Best In Class Approach To Managing Lower Limb Joint Problems
Clackmannanshire and Stirling HSCP
People with knee problems routinely look for healthcare information and services through their GP. However, most degenerative joint problems do not need a GP to diagnose and direct treatment. People can be empowered to better manage their own recovery.
This project is part of a Best in Class whole system approach which reaches across the prevention, primary care and secondary care spectrum to support people with lower limb joint problems.
By the end of May 2019 we will provide a personal outcomes approach for 1500 people with lower limb joint problems in Clackmannanshire.
We aim to reduce GP contacts by 1500 and reduce orthopaedic and physiotherapy referrals for lower limb problems by 10%.
- Testing Interventions
The challenge is to reduce barriers to the right care, and increase opportunity for recovery first. We’ve tested a variety of interventions and highlight:
- direct access to a joint pain advisor in primary care, now accessible through 4 GP practices
- hip and knee classes and information / education sessions, with direct access to and from community supports
- extended numbers and reach of exercise classes, with people attending as first point of support
- the importance of having good conversations about weight and its impact, and signposting to local and online resources to help with weight management
- introducing specialist dietetic support, with referrals for people who would like further support through weight management sessions
- Results So Far
Our Community Support Model has now supported 586 individuals from Clackmannanshire with lower limb joint problems.
- Joint Advisor New Assistance / Appointments: 488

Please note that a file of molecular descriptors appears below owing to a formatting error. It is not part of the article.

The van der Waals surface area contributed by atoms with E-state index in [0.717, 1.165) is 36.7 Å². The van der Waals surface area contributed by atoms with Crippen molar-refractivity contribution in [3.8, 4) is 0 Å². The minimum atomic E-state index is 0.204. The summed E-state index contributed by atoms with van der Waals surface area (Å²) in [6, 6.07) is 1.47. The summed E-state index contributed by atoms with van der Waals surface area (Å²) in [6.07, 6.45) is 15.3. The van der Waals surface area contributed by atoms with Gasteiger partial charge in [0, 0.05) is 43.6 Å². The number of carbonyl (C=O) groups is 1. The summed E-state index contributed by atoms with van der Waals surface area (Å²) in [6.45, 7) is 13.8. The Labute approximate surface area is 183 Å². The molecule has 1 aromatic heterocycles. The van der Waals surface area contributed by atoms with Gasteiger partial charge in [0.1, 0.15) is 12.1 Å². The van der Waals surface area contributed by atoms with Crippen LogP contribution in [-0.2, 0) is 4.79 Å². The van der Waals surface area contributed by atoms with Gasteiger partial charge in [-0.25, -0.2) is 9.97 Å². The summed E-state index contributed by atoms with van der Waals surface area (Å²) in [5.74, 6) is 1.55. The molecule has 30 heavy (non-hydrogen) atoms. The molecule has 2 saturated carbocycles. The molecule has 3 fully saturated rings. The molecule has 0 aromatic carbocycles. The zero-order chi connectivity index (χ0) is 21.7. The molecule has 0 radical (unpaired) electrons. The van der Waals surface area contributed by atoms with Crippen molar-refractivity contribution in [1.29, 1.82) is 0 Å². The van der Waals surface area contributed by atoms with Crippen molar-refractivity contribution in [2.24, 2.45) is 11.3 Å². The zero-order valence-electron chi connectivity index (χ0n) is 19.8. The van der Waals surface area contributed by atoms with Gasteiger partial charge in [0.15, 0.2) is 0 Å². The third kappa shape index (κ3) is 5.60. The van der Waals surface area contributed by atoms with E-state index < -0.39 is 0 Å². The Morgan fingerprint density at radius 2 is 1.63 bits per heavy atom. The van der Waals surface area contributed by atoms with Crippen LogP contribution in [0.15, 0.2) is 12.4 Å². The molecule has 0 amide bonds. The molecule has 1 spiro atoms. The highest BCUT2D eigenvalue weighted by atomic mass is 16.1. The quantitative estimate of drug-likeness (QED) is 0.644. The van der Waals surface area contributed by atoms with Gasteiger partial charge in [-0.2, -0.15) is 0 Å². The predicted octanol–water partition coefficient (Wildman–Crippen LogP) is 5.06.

- Total assistance visits: 601
- Community Based Hip and Knee Exercise class, number of individuals attended: 137
- Around 60% came to the class via self or community (Active Clacks) direction or direct from GP i.e independent of joint advisor.
- Community Hip and Knee Exercise Class, total attendances: 586
- Individuals who have attended Lower Limb Arthritis Education session: 95
- Number of people directed to dietetic support: 17
We are now seeing a positive, evolving and sustained impact on referrals to formal supports within orthopaedics and physiotherapy. We are also seeing a reduction in discharges from first orthopaedic outpatient appointment. We believe that most people discharged at first appointment for orthopaedics could have had their needs met in primary / community services.
Those attending classes, sessions and dietetic support have described the benefits of the project, helping people understand what’s happening with their joints and to feel empowered to improve themselves.
“Coupled with your exercise regime and pilot study, attending the local Hip and Knee Exercise sessions improved my recovery immensely following surgery, the hospital physio was impressed but advised it was through completing the pre-op exercises - on two walking sticks the day after surgery. Regardless of pending surgery or not - exercise does help immensely - it doesn't have to be painful.”
- Next Steps
Primary care and community and referral onwards process maps have been completed which will add to the patient journey mapping information and help identify cost and value.
We’re starting to measure outcomes post-intervention. So far return rates to primary care are very low and user experience very high.
We hope to have completed and collated user experience from interviews and focus groups which will be used to inform ongoing design.
We have made good use of service designer advice through the ihub, and took part in the Service Design Champions Course, building our own knowledge and skills. We are establishing links with the Scottish Health Council, Forth Valley College, and Glasgow School of Art, all of which will help us:
- expand engagement and identify ways of involving others in capturing user needs
- with service evaluation
- scale up awareness of self-management with general public